Women's Health & Breast Center at St. Francis
Federal Way, Washington
I want to have another child using a donor. What steps do I need to take in order to make this happen? What type of doctor should I make an appointment with?
You should see your gynecologist or a specialist in reproductive endocrinology and infertility (REI). Reproductive endocrinologists see people with infertility of many types and will have all the resources for you to arrange for a safe donor experience. In many communities, gynecologists who are not subspecialists in this area are also quite interested in helping infertility patients and will have all the information available through their offices. A quick phone call should establish whether your current provider has this expertise. If not, he or she should be able to guide you to the best REI practice in your area.
My husband has Parkinson’s disease and is now unable to make love, in part because of the disease and also his medications. This is a little frustrating for me but makes him feel like he is less than a man. Any suggestions?
Your husband may respond well to medication to help him achieve erection and sexual function if he is otherwise medically healthy. Sildenafil (Viagra®) and other similar medications (Cialis® and Levitra®) should overcome the negative effects of his medications. More important, however, is your husband’s psyche. Exploring his feelings about his illness and disability—if he is open to this—may help to address his sense of loss and “powerlessness.” I would suggest that you seek a trained therapist who is comfortable addressing both chronic disabling illness and sexual issues. Certified therapists in your area can be found at AASECT.org.
I recently gained weight and my husband told me that my appearance turns him off. What can I do? He turns away from me.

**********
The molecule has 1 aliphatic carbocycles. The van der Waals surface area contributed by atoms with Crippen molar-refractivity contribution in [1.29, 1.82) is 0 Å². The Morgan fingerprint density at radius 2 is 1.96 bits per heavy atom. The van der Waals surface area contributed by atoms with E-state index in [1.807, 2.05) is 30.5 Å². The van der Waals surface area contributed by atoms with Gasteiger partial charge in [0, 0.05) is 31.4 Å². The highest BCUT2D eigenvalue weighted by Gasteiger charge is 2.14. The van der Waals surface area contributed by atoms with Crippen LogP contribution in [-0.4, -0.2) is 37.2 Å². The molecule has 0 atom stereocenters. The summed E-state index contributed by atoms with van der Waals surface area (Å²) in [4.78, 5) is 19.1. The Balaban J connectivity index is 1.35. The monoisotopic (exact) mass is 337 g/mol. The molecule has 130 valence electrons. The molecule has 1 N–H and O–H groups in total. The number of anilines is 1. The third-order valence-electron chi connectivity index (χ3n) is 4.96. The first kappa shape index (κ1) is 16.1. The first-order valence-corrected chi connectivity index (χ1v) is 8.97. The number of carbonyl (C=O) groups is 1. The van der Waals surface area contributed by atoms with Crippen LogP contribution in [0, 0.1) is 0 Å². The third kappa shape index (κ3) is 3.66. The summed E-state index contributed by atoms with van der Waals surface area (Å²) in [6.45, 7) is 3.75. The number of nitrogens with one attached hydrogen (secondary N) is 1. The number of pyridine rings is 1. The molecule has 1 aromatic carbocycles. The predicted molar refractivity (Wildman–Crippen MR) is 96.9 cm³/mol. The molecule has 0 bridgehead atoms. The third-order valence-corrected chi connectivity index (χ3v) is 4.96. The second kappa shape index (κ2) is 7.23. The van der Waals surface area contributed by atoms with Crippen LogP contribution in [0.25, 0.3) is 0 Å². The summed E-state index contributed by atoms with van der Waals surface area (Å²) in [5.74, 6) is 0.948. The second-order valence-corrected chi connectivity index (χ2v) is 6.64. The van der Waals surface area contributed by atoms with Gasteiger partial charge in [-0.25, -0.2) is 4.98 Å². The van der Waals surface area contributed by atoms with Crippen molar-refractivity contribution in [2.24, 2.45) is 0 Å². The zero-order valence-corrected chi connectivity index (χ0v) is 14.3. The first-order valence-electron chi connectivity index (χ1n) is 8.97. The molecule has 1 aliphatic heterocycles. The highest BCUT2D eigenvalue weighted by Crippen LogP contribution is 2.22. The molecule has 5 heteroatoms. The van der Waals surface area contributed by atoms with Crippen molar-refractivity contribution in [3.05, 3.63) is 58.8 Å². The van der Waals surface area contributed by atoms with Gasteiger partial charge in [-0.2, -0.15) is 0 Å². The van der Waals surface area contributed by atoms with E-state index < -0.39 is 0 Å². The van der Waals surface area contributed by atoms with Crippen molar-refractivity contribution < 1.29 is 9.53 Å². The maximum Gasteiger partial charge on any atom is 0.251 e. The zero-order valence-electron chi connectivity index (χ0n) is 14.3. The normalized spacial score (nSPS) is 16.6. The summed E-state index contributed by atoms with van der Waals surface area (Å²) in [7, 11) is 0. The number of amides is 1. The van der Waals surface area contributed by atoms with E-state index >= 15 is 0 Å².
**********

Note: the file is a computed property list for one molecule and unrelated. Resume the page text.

Sexual attraction is a very personal issue and one that cannot be changed easily. I would suggest that you sit down with him, tell him how much you love him and that you want very much to remain attractive to him. I am quite sure that he has changed somewhat since you met and that there are some things about his behavior or appearance that are turn-offs to you as well. The bottom line is that we all change, get saggy, etc. In the context of a loving relationship, those changes needn’t become a big issue. The brain is, indeed, the largest sex organ in the body. When we tell ourselves we are attracted to our mates, it becomes reality. I’m worried that he has other issues in the relationship and is using your weight gain as an excuse. I recommend a sexual therapist/marriage counselor to help you uncover these issues. You can find someone at AASECT.org.
Why does a woman’s sex drive peak after 40, while a man’s peak’s much younger?
I can’t begin to try to explain Mother Nature, however, I would say that men spend much more time and energy exploring their sexuality as young adolescents than women tend to do. We learn about our bodies and begin to experience pleasure as we mature. There is no question that the sexual behaviors that are usually fulfilling for women require more time and commitment than “young” sex usually provides. Men, on the other hand, can be quite satisfied with “quickies.”